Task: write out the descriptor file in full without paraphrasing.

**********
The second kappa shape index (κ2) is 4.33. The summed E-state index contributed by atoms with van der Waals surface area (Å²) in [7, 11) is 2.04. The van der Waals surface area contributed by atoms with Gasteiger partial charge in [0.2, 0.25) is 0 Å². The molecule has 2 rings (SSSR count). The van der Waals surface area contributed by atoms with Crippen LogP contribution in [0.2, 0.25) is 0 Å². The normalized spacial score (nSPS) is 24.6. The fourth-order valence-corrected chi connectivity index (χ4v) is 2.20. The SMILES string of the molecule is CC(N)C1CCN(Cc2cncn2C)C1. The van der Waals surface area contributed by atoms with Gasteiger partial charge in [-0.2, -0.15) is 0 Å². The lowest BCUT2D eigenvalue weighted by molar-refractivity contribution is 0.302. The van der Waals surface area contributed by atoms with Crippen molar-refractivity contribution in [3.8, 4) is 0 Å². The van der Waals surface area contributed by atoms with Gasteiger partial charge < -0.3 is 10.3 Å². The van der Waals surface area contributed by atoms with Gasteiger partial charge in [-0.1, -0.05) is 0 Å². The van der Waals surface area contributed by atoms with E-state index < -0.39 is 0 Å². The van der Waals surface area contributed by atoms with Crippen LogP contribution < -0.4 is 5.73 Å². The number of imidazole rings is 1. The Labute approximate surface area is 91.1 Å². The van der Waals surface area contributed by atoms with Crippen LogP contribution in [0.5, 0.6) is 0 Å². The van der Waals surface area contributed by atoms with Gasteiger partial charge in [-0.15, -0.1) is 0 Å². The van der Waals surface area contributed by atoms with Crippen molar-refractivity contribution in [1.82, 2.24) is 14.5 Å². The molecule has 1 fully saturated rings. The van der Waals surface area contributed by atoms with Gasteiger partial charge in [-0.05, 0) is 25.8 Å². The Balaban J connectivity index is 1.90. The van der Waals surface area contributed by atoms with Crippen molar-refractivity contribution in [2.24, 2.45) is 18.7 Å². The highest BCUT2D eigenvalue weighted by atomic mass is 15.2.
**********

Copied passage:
The second kappa shape index (κ2) is 4.33. The summed E-state index contributed by atoms with van der Waals surface area (Å²) in [7, 11) is 2.04. The van der Waals surface area contributed by atoms with Gasteiger partial charge in [0.2, 0.25) is 0 Å². The molecule has 2 rings (SSSR count). The van der Waals surface area contributed by atoms with Crippen LogP contribution in [0.2, 0.25) is 0 Å². The normalized spacial score (nSPS) is 24.6. The fourth-order valence-corrected chi connectivity index (χ4v) is 2.20. The SMILES string of the molecule is CC(N)C1CCN(Cc2cncn2C)C1. The van der Waals surface area contributed by atoms with Gasteiger partial charge in [-0.2, -0.15) is 0 Å². The lowest BCUT2D eigenvalue weighted by molar-refractivity contribution is 0.302. The van der Waals surface area contributed by atoms with Crippen molar-refractivity contribution in [3.8, 4) is 0 Å². The van der Waals surface area contributed by atoms with Gasteiger partial charge < -0.3 is 10.3 Å². The van der Waals surface area contributed by atoms with Gasteiger partial charge in [-0.1, -0.05) is 0 Å². The van der Waals surface area contributed by atoms with E-state index < -0.39 is 0 Å². The van der Waals surface area contributed by atoms with Crippen LogP contribution < -0.4 is 5.73 Å². The number of imidazole rings is 1. The Labute approximate surface area is 91.1 Å². The van der Waals surface area contributed by atoms with Crippen LogP contribution in [0.5, 0.6) is 0 Å². The van der Waals surface area contributed by atoms with Gasteiger partial charge in [-0.15, -0.1) is 0 Å². The van der Waals surface area contributed by atoms with Crippen molar-refractivity contribution in [1.82, 2.24) is 14.5 Å². The molecule has 1 fully saturated rings. The van der Waals surface area contributed by atoms with Gasteiger partial charge in [-0.05, 0) is 25.8 Å². The Balaban J connectivity index is 1.90. The van der Waals surface area contributed by atoms with Crippen molar-refractivity contribution in [2.24, 2.45) is 18.7 Å². The highest BCUT2D eigenvalue weighted by atomic mass is 15.2.